New Brunswick utility sees 60 copper wire thefts in just six months
Waking up with no television, internet, and home phone was worrisome for Ray Montgomery.
The Geary, N.B., man was among about 1,000 people affected by copper wire thefts downing telecom lines in the Oromocto area on Monday.
"My parents who live just in front, both have the Lifeline,” Montgomery said of a device used to alert first responders in the event of an emergency.
“It works off the phone system, so right now they have no Lifeline. It's not operable at all,” he said.
Crews spent hours replacing the copper wire that was stripped from the poles.
It's not the first times thieves have struck the area, and it's not the only place they've hit Monday.
The company admits it’s an ongoing problem.
"This really started in the summer of 2022,” said Glen LeBlanc, Bell CFO and Vice Chair Atlantic. “There's really been an escalation though the fall. Just since October, we've had 60 copper thefts, if you can believe it, and 20 since January alone.”
According to a social media post from Bell's CEO, it has impacted network reliability for more than 900 hours in New Brunswick.
"Thieves appear to be targeting locations where large amounts of copper wire are available,” said RCMP Cpl. Hans Ouellette. “We've seen most recently as well that they're targeting lines directly related to some of our telecommunication services.”
“So police and the RCMP continue to work with partner agencies [and] telecommunication agencies to address these types of thefts,” he said.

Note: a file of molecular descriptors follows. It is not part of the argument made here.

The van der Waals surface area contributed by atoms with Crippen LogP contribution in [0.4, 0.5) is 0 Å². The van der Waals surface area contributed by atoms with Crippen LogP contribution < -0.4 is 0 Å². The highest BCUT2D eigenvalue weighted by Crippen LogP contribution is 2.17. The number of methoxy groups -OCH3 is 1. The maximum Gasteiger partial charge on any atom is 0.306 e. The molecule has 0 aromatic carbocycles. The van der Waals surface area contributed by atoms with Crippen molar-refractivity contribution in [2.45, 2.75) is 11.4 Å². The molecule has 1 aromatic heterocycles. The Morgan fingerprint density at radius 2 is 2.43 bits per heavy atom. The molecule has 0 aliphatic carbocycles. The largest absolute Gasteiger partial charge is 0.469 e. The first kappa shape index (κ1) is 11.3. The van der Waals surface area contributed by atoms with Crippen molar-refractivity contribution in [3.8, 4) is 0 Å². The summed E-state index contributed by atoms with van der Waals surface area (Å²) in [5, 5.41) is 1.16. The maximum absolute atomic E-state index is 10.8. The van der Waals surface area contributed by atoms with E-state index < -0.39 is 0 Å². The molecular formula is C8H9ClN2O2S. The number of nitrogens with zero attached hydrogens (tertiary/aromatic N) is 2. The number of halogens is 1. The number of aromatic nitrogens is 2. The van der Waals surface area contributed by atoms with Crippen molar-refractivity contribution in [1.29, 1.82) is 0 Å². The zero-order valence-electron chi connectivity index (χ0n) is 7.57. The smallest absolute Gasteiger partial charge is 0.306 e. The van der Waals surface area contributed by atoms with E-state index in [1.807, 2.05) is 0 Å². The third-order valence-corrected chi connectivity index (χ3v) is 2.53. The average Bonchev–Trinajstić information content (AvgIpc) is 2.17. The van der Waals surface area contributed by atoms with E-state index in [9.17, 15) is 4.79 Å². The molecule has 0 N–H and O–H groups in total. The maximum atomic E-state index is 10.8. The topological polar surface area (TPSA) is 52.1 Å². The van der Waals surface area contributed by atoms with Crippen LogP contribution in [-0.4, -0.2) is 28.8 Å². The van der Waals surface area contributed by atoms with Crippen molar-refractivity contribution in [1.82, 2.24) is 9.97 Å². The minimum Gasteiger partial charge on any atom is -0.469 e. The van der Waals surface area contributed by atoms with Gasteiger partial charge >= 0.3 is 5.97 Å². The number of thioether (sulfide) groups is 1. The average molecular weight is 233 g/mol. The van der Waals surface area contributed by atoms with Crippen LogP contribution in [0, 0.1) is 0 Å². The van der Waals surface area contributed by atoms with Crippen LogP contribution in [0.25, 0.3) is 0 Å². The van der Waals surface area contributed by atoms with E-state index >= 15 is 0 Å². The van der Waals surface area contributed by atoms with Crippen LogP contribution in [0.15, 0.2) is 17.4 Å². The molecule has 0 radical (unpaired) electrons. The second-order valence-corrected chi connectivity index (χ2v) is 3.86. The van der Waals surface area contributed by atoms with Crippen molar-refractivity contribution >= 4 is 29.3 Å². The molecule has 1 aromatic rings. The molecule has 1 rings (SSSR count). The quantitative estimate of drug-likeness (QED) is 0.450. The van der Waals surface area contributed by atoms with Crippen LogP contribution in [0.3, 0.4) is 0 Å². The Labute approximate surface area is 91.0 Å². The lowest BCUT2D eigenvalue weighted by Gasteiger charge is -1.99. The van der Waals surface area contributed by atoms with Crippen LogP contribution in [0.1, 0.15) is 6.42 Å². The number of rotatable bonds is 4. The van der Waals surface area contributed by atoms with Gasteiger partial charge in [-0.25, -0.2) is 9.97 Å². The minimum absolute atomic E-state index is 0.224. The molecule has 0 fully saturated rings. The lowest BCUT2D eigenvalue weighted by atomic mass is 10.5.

According to LeBlanc, the Fredericton surrounding area is one of the hardest hit and the company is taking extra measures.
"[It’s] extremely high,” LeBlanc said. “This would be the worst we've experience in any province in the country. The cost alone -- this will cost us over $1.5 to $2 million dollars in labour and materials, just to repair the damages that are done.”
"We've hired security, we're increasing cameras that we have in our network, alarms, but the problem is that we have thousands and thousands of copper hanging on the pole,” the CFO added.
Montgomery is worried about how all this damage will affect the customer's bottom line.
"Obviously there's costs to this whole process, so who do the costs eventually get passed down to? It's us, the consumer,” Montgomery said.
The CEO of Bell is asking provincial and federal governments to help improve the resiliency of Canada’s telecommunications networks.
"Naturally, like any business, if you have escalating costs of this magnitude, one day it has to be looked at and addressed, but that is absolutely not where our head is right now,” said LeBlanc.
CTV Atlantic News is owned by Bell Media.
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